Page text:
Protecting the consumer : The Tribune India

Protecting the consumer

Norms to check endorsements by social media influencers

Protecting the consumer


In a welcome move aimed at protecting the consumers’ interest in this digital age, the government has prescribed guidelines for social media influencers, including celebrities and virtual avatars, for endorsing content on platforms such as YouTube, Instagram, Facebook and Twitter, for which they get paid in cash or kind by advertisers. In an attempt to bring transparency in the deals to minimise unfair trade practices and misleading promotions, the influencers are now required to prominently spell out in their content, whether audio, visual or live-streamed, the material gains that they receive for backing brands, products, services or experiences. Penalties for violations include fines and a jail sentence.

As smartphones penetrate the last mile, and people increasingly spend time surfing the Internet for everything, the swaying power and reach of social media personalities with millions of followers are being leveraged by more than 60 per cent of the companies. The massive scale of the market ruled by over 2.5 million content creators can be gauged from a report mentioning that advertisement expenditure on digital platforms will spiral to nearly $3 billion in five years. The regulation is vital as the number of social media personalities with the power to influence their audiences — with regard to making choices in the way they shop or give their opinion about the socio-politico-economic aspects of life — is increasing by the day. It is estimated that at an average growth rate of 20 per cent, the size of the social media influencer market in India, which was Rs 1,275 crore in 2022, will rise to Rs 2,800 crore by 2025.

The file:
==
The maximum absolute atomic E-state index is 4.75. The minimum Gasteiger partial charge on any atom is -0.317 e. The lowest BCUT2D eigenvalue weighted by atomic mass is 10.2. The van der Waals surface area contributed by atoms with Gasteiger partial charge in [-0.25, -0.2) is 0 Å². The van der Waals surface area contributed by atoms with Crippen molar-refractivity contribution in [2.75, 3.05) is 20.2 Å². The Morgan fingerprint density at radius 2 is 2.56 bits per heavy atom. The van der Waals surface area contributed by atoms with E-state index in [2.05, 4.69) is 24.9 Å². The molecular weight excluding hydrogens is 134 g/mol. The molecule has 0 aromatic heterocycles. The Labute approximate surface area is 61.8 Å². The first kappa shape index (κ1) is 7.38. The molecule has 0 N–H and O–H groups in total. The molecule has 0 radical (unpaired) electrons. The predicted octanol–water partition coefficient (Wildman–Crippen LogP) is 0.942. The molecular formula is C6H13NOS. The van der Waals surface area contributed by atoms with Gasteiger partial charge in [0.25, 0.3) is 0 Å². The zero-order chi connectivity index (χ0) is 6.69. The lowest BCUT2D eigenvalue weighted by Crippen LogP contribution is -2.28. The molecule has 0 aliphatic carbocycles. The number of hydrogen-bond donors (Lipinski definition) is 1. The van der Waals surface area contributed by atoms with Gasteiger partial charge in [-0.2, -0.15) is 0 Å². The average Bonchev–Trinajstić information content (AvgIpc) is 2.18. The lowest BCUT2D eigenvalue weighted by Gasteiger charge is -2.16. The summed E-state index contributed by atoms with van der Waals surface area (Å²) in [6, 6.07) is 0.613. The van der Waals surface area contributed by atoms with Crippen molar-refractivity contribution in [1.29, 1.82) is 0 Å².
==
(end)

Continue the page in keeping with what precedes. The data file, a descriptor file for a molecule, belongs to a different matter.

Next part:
With the youth leading this massive new-age phenomenon, it is imperative to ensure credibility. They must get to weigh their choices against the gains made by their role models in terms of monetary benefits, gifts, discounts, junkets etc. Even the self-regulatory body, the Advertising Standards Council of India, had in 2021 mandated that the influencers add a disclosure label to clarify if their post includes paid promotion. But influencer violations accounted for a third of the ads taken up by the council. The new norms add teeth to the existing law.

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